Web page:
Vol. 16 No. 7 (July, 2006) pp.555-557
THE EUROPEAN EMPLOYMENT STRATEGY: LABOUR MARKET REGULATION AND NEW GOVERNANCE, by Diamond Ashiagbor. Oxford, UK: Oxford University Press, 2005. 384pp. Hardback. $110.00/£60.00. ISBN: 0199279640.
Reviewed by Lawrence E. Rothstein, Department of Political Science, University of Rhode Island. Email: LER [at] URI.EDU
Although this volume is chocked full of information and takes a position I agree with, I found it confusing and ultimately unconvincing. Diamond Ashiagbor analyzes a mass of EU and OECD documents to trace the European Employment Strategy and to suggest that the strategy relies heavily on an open method of coordination, or “soft coordination,” allowing national variation rather than reliance on mandatory law and centralized EU regulation. The employment strategy relies on guidelines, best practice examples and reporting requirements rather than directives dictating EU-wide outcomes. Overall, however, Ashiagbor concludes that this strategy has still privileged the deregulatory, social welfare reducing, employment creation policies embodied by supply-side oriented OECD pronouncements. EU employment policy has emphasized employment numbers to the detriment of employment quality and social justice.
The language of the many EU documents relied upon for evidence is largely precatory, and there is little analysis of the details of national policies and politics in response to these documents. Furthermore, Ashiagbor is also at pains to show that the documents leave open the path to a social justice oriented European employment policy and to suggest that some countries are following such a path more closely without necessarily producing less favorable employment numbers. Thus, my confusion and failure to find the central argument supported clearly by the evidence, despite the argument’s intuitive attraction. Of course, reality is often not tidy. Both lawyers and economists have been known to prefer documentary analysis or deductive reasoning from pure assumptions to immersion in the empirical data.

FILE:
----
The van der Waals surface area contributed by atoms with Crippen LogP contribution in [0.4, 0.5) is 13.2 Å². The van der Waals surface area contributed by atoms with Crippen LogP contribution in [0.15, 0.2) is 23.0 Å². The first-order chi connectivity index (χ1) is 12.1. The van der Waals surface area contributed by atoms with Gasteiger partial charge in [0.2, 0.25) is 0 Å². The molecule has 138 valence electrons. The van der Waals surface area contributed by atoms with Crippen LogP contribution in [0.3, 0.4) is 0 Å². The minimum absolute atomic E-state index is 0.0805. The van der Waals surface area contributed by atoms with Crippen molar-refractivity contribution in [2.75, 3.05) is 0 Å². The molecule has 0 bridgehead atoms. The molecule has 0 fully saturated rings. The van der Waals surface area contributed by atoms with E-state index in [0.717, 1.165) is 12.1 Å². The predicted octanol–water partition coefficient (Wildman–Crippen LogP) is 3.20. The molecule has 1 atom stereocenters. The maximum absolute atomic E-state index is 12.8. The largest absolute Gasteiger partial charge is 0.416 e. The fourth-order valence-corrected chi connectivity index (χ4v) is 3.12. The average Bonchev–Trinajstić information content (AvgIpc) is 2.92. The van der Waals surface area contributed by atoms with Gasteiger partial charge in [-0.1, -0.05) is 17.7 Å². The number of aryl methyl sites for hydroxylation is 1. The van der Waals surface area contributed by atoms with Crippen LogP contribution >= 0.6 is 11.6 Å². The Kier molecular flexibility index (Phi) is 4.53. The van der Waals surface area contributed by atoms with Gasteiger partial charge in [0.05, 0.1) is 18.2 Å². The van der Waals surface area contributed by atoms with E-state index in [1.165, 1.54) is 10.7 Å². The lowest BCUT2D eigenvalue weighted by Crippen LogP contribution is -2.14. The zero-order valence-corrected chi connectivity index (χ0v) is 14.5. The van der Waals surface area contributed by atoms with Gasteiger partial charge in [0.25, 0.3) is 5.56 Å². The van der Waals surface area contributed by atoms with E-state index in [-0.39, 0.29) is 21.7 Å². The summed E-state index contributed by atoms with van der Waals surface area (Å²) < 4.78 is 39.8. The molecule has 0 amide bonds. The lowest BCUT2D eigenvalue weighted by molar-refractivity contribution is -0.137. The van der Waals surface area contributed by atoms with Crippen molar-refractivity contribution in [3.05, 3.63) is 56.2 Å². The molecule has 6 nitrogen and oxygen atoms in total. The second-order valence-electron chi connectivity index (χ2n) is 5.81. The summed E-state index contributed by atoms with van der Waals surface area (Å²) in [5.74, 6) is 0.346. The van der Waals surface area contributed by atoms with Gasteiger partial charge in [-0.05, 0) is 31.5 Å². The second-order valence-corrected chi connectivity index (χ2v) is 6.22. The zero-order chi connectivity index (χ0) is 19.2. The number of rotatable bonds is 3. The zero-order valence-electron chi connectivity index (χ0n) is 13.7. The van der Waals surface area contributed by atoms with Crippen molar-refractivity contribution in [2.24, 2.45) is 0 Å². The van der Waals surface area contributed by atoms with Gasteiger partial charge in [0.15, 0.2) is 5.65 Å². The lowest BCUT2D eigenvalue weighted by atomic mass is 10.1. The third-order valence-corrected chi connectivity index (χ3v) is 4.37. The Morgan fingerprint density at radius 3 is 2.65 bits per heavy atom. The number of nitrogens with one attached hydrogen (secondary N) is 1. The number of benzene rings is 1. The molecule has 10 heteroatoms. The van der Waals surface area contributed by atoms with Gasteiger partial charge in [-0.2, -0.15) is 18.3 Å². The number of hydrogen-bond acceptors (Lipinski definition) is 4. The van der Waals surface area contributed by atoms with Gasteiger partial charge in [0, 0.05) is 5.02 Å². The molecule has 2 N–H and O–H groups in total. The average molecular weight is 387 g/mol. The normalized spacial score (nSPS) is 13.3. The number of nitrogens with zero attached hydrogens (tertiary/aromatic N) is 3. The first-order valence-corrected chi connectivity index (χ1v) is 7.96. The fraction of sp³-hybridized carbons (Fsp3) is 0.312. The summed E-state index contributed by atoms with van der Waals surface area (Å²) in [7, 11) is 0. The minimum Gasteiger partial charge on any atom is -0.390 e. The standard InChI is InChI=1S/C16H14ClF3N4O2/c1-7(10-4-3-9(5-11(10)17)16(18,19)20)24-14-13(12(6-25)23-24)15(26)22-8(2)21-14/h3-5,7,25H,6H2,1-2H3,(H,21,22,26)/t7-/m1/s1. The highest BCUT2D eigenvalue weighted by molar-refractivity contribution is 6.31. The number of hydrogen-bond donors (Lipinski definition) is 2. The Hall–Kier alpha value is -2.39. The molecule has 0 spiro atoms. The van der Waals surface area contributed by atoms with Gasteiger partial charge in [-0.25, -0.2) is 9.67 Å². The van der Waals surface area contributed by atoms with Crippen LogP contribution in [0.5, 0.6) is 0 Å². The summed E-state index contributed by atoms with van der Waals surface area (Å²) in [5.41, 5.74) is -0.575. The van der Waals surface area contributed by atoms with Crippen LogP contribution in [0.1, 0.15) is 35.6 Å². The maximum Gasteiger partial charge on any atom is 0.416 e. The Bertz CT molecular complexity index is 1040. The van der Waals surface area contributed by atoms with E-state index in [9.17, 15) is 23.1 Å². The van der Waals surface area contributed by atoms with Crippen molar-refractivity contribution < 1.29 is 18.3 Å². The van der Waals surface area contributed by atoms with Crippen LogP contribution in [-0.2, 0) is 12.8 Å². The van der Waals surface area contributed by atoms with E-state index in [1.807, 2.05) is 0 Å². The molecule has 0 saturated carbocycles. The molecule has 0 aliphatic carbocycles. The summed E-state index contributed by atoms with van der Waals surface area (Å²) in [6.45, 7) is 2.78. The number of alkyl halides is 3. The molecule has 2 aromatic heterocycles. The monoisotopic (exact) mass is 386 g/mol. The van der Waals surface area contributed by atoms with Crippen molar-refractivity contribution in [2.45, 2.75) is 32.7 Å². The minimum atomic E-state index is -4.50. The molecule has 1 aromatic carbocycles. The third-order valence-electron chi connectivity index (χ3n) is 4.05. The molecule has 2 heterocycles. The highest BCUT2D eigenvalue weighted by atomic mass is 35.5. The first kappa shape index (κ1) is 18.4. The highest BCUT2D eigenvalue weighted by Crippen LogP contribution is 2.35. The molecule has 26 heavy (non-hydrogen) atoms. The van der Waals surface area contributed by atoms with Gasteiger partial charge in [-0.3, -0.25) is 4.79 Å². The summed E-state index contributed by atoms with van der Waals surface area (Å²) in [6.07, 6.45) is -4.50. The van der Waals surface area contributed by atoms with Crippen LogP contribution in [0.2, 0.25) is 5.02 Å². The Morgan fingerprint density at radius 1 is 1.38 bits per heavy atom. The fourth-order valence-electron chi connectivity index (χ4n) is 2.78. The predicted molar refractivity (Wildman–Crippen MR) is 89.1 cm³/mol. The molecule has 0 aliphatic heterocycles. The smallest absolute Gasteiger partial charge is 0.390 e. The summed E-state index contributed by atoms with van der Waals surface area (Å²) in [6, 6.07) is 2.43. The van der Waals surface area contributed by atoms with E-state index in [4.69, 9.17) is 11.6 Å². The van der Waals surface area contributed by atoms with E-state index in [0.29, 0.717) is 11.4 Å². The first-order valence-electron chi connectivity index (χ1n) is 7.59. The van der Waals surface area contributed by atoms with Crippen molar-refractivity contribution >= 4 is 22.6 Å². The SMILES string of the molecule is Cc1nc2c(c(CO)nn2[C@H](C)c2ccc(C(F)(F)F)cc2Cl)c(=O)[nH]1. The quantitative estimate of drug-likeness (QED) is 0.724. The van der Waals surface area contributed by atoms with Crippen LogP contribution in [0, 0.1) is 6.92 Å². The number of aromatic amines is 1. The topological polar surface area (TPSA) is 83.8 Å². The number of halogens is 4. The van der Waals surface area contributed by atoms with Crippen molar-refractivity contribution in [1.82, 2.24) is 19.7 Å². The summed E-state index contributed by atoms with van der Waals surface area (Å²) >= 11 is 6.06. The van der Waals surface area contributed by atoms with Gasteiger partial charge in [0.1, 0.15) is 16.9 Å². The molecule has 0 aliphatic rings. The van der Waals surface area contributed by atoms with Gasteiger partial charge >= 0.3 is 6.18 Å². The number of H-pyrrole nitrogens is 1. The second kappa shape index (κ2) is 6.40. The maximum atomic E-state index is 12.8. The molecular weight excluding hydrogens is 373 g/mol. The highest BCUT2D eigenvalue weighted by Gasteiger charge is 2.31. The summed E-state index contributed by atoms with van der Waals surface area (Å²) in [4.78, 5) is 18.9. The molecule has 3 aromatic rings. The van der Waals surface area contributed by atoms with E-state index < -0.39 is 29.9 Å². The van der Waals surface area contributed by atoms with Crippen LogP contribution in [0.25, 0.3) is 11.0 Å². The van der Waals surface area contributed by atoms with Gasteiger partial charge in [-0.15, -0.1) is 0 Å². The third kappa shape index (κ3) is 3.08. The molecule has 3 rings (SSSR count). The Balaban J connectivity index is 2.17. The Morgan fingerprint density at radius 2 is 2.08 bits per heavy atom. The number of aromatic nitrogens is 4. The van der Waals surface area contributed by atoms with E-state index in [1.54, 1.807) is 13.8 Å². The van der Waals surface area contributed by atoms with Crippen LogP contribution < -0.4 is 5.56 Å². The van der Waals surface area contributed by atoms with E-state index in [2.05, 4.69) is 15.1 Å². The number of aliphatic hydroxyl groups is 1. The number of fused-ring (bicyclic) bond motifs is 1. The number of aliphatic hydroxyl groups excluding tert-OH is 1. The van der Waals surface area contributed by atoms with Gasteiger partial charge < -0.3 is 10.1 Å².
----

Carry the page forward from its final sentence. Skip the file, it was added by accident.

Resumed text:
Chapters One, Two and Three take on neoclassical economic theories of the role of law and regulation in labor markets and economic policy. Ashiagbor debunks the neoclassical assumption that beyond basic property and contract law, legal regulation of markets is an interference with efficiency. She suggests that legal regulation is necessary to construct and maintain markets and that markets without adequate legal regulation to support mutual trust are unable to create cooperative long-term action which is the central purpose of the employment relation. She notes as well that there is no evidence that more rigorous employee protection regulation reduces employment or creates unemployment. There is also some evidence indicating that certain kinds of employee protection regulation, for example working hour reductions, increases employment. [*556]
Ashiagbor takes issue with the notion that there is a “U.S. employment miracle” spurred by deregulatory policies and lionized in OECD documents that should be emulated by the EU. She points out problems of data comparability and interpretation such as what to do with the comparatively massive U.S. prison population. She notes that the recently lower U.S. unemployment rates and higher EU rates do not correlate historically with differences in regulation. Looking at individual European countries, particularly the Netherlands and Scandinavian countries, she shows that recent major increases in employment and decreases in unemployment have coexisted with strong employee protection and generous social welfare programs. As 2004 OECD data indicate, Sweden, Norway, the Netherlands, Luxembourg, Iceland, Denmark and Austria all had lower unemployment rates in 2003 than the U.S., and several of these countries also generated as great or greater percentage increases in their civilian employment than did the U.S. in the 1993-2003 period. Ashiagbor notes that OECD data do not back the OECD’s own deregulatory/flexibility policy prescriptions. Finally, she takes up the social justice perspective arguing that the EU should not focus solely on improving employment generation when such a perspective leads to lessening employment quality and security, income inequality, increasing poverty and less effective participation in the decisions that greatly influence the quality of individual and family life.